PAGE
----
Headline News By Nick Westoll 665 Views

It’s peak season for salmon migrating through Toronto-area rivers

For those heading out to enjoy fall colours near Toronto‘s major rivers, look a little closer at the water and you’ll likely see large Chinook salmon heading north as part of the annual spawning process.

Throughout the months of September and October, thousands of salmon migrate north from Lake Ontario — with a percentage of those fish making it as far as the Caledon and York Region areas — to release millions of eggs before the mature salmon die. And the annual process is definitely not an easy one.

During a site visit at Raymore Park, just southeast of Scarlett Road and Lawrence Avenue West, Rick Portiss of the Toronto and Region Conservation Authority (TRCA) showed off one of the Toronto-area fish ladders built to allow the salmon to climb up to an elevated portion of the river.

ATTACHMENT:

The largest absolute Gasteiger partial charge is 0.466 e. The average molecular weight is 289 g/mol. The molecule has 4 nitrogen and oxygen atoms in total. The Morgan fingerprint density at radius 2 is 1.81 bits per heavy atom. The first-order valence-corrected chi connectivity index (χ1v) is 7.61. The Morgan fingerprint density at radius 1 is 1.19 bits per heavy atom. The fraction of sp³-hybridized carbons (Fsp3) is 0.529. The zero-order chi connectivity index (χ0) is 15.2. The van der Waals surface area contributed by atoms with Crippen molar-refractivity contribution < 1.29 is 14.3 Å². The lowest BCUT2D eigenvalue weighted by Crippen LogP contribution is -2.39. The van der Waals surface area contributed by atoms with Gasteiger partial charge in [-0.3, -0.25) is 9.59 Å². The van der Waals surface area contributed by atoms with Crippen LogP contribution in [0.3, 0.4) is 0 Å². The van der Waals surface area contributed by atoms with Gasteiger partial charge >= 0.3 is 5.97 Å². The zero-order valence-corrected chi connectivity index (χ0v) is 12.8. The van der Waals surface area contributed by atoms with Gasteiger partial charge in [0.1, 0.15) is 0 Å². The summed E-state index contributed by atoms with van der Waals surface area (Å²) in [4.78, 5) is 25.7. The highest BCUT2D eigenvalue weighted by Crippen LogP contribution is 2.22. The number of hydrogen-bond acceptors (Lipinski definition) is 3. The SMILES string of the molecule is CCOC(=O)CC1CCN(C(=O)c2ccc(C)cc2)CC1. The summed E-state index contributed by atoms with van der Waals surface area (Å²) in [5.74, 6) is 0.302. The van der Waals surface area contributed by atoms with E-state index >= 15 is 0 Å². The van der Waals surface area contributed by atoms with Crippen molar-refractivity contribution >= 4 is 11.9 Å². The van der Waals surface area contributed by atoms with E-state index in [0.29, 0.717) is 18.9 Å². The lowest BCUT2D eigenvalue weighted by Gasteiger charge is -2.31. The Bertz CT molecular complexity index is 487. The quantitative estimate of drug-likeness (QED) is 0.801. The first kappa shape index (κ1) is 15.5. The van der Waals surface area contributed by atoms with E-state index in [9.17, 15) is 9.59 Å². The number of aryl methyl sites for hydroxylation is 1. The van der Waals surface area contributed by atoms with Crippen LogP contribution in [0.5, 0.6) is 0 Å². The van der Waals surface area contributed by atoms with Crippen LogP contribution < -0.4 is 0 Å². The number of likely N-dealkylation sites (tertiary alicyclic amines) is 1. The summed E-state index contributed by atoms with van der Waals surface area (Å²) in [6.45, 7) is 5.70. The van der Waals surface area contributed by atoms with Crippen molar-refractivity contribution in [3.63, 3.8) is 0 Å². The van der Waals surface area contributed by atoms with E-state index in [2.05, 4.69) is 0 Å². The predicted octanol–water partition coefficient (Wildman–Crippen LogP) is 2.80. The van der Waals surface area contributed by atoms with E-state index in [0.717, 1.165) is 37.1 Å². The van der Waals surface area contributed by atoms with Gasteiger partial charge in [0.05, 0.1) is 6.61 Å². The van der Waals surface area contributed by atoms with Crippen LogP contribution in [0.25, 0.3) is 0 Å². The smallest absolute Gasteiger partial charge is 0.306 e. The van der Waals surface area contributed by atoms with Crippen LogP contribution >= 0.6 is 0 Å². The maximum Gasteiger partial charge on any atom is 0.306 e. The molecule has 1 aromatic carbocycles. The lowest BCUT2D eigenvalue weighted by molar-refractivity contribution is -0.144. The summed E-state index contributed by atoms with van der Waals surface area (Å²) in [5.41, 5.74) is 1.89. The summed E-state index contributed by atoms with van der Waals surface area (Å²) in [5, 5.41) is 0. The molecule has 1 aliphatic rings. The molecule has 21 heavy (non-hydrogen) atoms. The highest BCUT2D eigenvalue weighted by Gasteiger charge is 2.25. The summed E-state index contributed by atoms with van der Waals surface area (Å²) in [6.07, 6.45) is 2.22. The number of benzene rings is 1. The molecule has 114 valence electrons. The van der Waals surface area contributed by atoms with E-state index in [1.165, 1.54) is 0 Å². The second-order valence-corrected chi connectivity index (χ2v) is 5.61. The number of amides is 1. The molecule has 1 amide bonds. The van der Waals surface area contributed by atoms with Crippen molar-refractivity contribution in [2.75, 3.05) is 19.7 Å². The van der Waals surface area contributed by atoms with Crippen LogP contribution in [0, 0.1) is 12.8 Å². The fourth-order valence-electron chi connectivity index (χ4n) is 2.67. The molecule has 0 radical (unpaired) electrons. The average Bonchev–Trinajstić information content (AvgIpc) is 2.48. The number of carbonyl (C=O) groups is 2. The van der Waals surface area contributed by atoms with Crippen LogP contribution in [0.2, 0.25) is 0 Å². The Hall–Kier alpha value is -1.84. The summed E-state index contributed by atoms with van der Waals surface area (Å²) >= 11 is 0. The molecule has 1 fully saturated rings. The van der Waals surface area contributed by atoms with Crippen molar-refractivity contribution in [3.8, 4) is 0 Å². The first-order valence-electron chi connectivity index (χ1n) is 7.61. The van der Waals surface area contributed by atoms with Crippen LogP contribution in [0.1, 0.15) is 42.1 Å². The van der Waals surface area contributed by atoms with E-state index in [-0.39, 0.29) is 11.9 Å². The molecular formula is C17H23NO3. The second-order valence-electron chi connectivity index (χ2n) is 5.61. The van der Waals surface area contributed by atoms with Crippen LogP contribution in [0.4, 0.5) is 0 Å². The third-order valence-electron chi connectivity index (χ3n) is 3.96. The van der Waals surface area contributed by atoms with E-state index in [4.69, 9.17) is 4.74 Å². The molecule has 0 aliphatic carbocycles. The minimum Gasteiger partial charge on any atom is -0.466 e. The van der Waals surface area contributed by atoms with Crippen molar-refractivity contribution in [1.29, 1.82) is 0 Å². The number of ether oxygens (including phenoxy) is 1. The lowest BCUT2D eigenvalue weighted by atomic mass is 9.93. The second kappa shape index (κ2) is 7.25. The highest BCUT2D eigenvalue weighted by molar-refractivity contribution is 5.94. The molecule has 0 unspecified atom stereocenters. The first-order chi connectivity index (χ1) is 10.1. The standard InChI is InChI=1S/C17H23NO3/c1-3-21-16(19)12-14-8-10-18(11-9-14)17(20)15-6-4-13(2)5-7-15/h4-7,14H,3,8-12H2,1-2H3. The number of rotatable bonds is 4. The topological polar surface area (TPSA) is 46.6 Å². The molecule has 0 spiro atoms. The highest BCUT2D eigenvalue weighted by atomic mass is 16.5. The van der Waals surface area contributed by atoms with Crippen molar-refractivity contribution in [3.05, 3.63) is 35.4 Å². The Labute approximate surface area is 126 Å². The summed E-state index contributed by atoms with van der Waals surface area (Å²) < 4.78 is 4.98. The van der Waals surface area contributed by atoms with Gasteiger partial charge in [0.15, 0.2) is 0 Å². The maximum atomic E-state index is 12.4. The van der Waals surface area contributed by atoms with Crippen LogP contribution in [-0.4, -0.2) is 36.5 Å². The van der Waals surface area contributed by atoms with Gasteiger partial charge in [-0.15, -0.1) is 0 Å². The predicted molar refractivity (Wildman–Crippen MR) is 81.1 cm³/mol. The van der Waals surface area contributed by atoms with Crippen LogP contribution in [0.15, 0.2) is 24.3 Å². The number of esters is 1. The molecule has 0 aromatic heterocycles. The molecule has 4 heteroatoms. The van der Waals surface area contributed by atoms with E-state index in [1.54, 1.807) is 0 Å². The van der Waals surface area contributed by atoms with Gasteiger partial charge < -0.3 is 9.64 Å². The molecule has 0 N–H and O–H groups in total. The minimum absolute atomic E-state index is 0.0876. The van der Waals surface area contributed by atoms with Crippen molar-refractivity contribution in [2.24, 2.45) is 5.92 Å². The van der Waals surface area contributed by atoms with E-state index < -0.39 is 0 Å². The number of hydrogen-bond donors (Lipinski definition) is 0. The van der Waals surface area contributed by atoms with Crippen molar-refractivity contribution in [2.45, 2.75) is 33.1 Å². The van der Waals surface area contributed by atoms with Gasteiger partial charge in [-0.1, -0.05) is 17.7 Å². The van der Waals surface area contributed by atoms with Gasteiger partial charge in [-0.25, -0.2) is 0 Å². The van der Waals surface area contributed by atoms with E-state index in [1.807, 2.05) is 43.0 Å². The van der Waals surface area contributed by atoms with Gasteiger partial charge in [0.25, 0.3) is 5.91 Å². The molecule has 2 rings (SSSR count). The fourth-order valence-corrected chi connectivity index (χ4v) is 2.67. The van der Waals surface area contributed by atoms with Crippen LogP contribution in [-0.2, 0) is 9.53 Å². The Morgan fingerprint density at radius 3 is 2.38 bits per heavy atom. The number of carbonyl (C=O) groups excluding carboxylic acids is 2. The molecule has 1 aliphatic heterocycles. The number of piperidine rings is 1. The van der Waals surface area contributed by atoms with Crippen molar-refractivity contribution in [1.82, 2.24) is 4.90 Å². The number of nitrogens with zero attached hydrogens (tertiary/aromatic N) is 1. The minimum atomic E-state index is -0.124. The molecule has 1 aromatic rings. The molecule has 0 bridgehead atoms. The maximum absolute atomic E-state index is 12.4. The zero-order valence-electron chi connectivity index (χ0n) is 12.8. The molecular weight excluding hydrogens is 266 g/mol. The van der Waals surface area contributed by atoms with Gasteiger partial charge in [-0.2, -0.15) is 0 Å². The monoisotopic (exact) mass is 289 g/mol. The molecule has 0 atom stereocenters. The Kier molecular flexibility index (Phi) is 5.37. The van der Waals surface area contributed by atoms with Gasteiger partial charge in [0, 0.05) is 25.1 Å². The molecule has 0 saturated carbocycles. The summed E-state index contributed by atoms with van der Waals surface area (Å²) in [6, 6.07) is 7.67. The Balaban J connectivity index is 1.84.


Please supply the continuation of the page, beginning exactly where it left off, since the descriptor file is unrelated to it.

“When the salmon enter the Humber River, they start down at the lake and they make their way up through all the park system,” Portiss, the senior manager of environmental monitoring projects for the TRCA, told Global News on Friday.

“As they make their way up, they’re jumping over the major dam systems. With [the one at Raymore Park] though, this one has a fish ladder which allows the fish to move around it.

“[Chinook salmon] are one of the largest salmon species that we have in Lake Ontario. The salmon are on average around 20 kilograms and up to a metre long, so they’re quite substantial, they’re quite big and it’s quite impressive to see them swimming through the river system.”

While many may not associate big city living with a massive salmon migration, Portiss said the proximity to Lake Ontario means Toronto and the surrounding municipalities are ideally situated.

“Lake Ontario has quite an extensive fish community, including salmon, and salmon will run up any of those rivers … Where else in the country can you take the streetcar down to see salmon running through a river?” he said while encouraging people to be mindful of pollution.

“As with any natural area or natural systems, stewardship is the best form of protection. Take ownership of the river, don’t pollute the river, treat it as your own.”

For those thinking about fishing, Portiss said it is generally permitted in many areas south of Eglinton Avenue year-round but noted it is illegal to do so within 50 metres of a fish ladder or dam as it’s considered poaching.


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